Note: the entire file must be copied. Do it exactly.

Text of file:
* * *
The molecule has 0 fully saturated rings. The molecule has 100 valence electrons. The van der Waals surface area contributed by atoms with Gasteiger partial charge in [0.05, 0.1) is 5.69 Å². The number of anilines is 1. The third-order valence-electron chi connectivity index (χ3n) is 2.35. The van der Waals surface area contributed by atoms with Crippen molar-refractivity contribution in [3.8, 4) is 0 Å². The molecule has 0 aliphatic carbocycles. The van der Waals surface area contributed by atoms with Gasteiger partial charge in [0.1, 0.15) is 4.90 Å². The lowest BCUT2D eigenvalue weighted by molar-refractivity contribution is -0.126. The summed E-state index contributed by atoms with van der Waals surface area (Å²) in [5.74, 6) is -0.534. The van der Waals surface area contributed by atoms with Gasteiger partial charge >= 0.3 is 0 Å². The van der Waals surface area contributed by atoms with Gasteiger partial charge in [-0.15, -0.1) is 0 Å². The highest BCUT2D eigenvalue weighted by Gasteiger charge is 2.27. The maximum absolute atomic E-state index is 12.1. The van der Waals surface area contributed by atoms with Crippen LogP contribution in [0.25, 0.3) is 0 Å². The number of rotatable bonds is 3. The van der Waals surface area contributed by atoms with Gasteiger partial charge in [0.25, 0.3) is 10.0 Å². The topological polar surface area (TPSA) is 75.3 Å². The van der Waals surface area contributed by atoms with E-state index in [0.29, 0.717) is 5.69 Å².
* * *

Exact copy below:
The molecule has 0 fully saturated rings. The molecule has 100 valence electrons. The van der Waals surface area contributed by atoms with Gasteiger partial charge in [0.05, 0.1) is 5.69 Å². The number of anilines is 1. The third-order valence-electron chi connectivity index (χ3n) is 2.35. The van der Waals surface area contributed by atoms with Crippen molar-refractivity contribution in [3.8, 4) is 0 Å². The molecule has 0 aliphatic carbocycles. The van der Waals surface area contributed by atoms with Gasteiger partial charge in [0.1, 0.15) is 4.90 Å². The lowest BCUT2D eigenvalue weighted by molar-refractivity contribution is -0.126. The summed E-state index contributed by atoms with van der Waals surface area (Å²) in [5.74, 6) is -0.534. The van der Waals surface area contributed by atoms with Gasteiger partial charge >= 0.3 is 0 Å². The van der Waals surface area contributed by atoms with Gasteiger partial charge in [-0.15, -0.1) is 0 Å². The highest BCUT2D eigenvalue weighted by Gasteiger charge is 2.27. The maximum absolute atomic E-state index is 12.1. The van der Waals surface area contributed by atoms with Crippen LogP contribution in [0.25, 0.3) is 0 Å². The number of rotatable bonds is 3. The van der Waals surface area contributed by atoms with Gasteiger partial charge in [0.25, 0.3) is 10.0 Å². The topological polar surface area (TPSA) is 75.3 Å². The van der Waals surface area contributed by atoms with E-state index in [0.29, 0.717) is 5.69 Å².